Florida Fighting Conchs on Gulf Coast

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Florida Fighting Conch or Extraterrestrial Alien

Wow!  The Florida fighting conch (Strombus alatus) looks for all the world like a scary predator from an early Roger Corman horror movie or perhaps an alien invader from the 1960s, pre-special effects Outer Limits series.  Note its bizarre sensory tentacles framing its proboscis.

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Florida Fighting Conch on Vanderbilt Beach

A small-to-medium sized conch, Strombus alatus measures three-to-four inches long with a beautiful blended color pattern of light tan to deep, almost reddish brown.

Florida Fighting Conch in Surf

Conchs and whelks burrow into the sand of the surf zone and surface for foraging and other activities as the tide recedes.  Turtle Journal’s Sue Wieber Nourse found this fighting conch on the falling morning tide.

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Florida Fighting Conch, Spire Up, Siphon Down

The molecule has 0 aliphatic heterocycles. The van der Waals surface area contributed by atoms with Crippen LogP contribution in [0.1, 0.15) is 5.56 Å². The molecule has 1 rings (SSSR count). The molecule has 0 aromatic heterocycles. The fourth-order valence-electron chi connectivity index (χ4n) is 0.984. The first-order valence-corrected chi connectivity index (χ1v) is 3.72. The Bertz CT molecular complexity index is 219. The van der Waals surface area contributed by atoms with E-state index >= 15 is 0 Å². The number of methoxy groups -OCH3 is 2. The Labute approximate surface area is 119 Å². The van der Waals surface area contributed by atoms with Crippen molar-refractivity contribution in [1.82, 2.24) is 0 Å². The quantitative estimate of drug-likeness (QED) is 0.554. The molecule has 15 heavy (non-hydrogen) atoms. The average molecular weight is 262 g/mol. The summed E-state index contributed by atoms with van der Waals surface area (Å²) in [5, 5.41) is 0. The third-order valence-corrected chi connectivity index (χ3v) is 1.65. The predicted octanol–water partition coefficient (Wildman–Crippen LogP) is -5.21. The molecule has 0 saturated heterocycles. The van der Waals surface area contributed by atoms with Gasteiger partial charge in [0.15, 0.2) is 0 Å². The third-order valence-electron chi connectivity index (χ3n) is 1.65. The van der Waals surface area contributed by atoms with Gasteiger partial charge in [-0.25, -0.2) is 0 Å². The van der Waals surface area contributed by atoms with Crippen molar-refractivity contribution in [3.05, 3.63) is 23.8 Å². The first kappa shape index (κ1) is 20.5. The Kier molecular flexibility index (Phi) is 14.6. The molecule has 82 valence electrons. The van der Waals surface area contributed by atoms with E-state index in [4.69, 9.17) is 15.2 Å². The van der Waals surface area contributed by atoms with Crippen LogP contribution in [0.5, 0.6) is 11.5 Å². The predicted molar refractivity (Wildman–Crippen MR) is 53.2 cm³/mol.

The spire at the top of the Florida fighting conch tends to be lighter colored with knobs along the ridges.

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Backside of Florida Fighting Conch

A backside look at shell, spire and knobs. 

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 Live Florida Fighting Conch

Fighting conchs earned their reputation with aggressive behavior in response to interference by human collectors and other annoying predators.  Luckily for Turtle Journal, Florida’s winter cold snap has mitigated this reputed fighting spirit. 

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Fighting Conchs Rise from Sand on Receding Tide

As the Turtle Journal team strolled Vanderbilt Beach this February, we encountered lots and lots of Florida fighting conchs rising from the beach sand as each tide receded.

One Response to “Florida Fighting Conchs on Gulf Coast”

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